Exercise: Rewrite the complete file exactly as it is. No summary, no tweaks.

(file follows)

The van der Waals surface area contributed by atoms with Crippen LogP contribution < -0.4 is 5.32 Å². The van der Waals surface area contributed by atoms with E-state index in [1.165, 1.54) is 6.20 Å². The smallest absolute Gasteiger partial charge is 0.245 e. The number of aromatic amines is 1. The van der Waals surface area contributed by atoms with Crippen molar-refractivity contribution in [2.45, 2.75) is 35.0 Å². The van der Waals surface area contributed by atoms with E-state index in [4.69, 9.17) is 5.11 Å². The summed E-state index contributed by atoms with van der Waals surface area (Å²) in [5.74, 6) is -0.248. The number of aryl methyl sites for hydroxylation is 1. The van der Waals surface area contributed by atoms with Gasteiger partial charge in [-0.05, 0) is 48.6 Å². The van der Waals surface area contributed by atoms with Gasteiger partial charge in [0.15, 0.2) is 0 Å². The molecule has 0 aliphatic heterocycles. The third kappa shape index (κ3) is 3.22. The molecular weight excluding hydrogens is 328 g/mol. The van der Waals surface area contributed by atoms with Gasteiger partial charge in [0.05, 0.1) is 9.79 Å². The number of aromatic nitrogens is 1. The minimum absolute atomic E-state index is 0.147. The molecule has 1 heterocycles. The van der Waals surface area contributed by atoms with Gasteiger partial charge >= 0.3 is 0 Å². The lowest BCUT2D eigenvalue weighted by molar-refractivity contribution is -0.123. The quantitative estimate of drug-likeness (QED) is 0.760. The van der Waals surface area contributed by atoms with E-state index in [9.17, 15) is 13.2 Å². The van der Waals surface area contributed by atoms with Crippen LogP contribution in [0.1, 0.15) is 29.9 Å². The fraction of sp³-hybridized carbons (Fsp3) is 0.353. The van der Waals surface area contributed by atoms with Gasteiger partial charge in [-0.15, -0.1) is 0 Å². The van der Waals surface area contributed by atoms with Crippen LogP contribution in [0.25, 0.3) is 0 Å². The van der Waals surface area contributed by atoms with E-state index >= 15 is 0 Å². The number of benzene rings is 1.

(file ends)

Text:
The van der Waals surface area contributed by atoms with Crippen LogP contribution < -0.4 is 5.32 Å². The van der Waals surface area contributed by atoms with E-state index in [1.165, 1.54) is 6.20 Å². The smallest absolute Gasteiger partial charge is 0.245 e. The number of aromatic amines is 1. The van der Waals surface area contributed by atoms with Crippen molar-refractivity contribution in [2.45, 2.75) is 35.0 Å². The van der Waals surface area contributed by atoms with E-state index in [4.69, 9.17) is 5.11 Å². The summed E-state index contributed by atoms with van der Waals surface area (Å²) in [5.74, 6) is -0.248. The number of aryl methyl sites for hydroxylation is 1. The van der Waals surface area contributed by atoms with Gasteiger partial charge in [-0.05, 0) is 48.6 Å². The van der Waals surface area contributed by atoms with Gasteiger partial charge in [0.15, 0.2) is 0 Å². The molecule has 0 aliphatic heterocycles. The third kappa shape index (κ3) is 3.22. The molecular weight excluding hydrogens is 328 g/mol. The van der Waals surface area contributed by atoms with Gasteiger partial charge in [0.05, 0.1) is 9.79 Å². The number of aromatic nitrogens is 1. The minimum absolute atomic E-state index is 0.147. The molecule has 1 heterocycles. The van der Waals surface area contributed by atoms with Gasteiger partial charge >= 0.3 is 0 Å². The lowest BCUT2D eigenvalue weighted by molar-refractivity contribution is -0.123. The quantitative estimate of drug-likeness (QED) is 0.760. The van der Waals surface area contributed by atoms with E-state index in [9.17, 15) is 13.2 Å². The van der Waals surface area contributed by atoms with Crippen LogP contribution in [0.1, 0.15) is 29.9 Å². The fraction of sp³-hybridized carbons (Fsp3) is 0.353. The van der Waals surface area contributed by atoms with Gasteiger partial charge in [-0.15, -0.1) is 0 Å². The van der Waals surface area contributed by atoms with Crippen LogP contribution in [0.25, 0.3) is 0 Å². The van der Waals surface area contributed by atoms with E-state index >= 15 is 0 Å². The number of benzene rings is 1.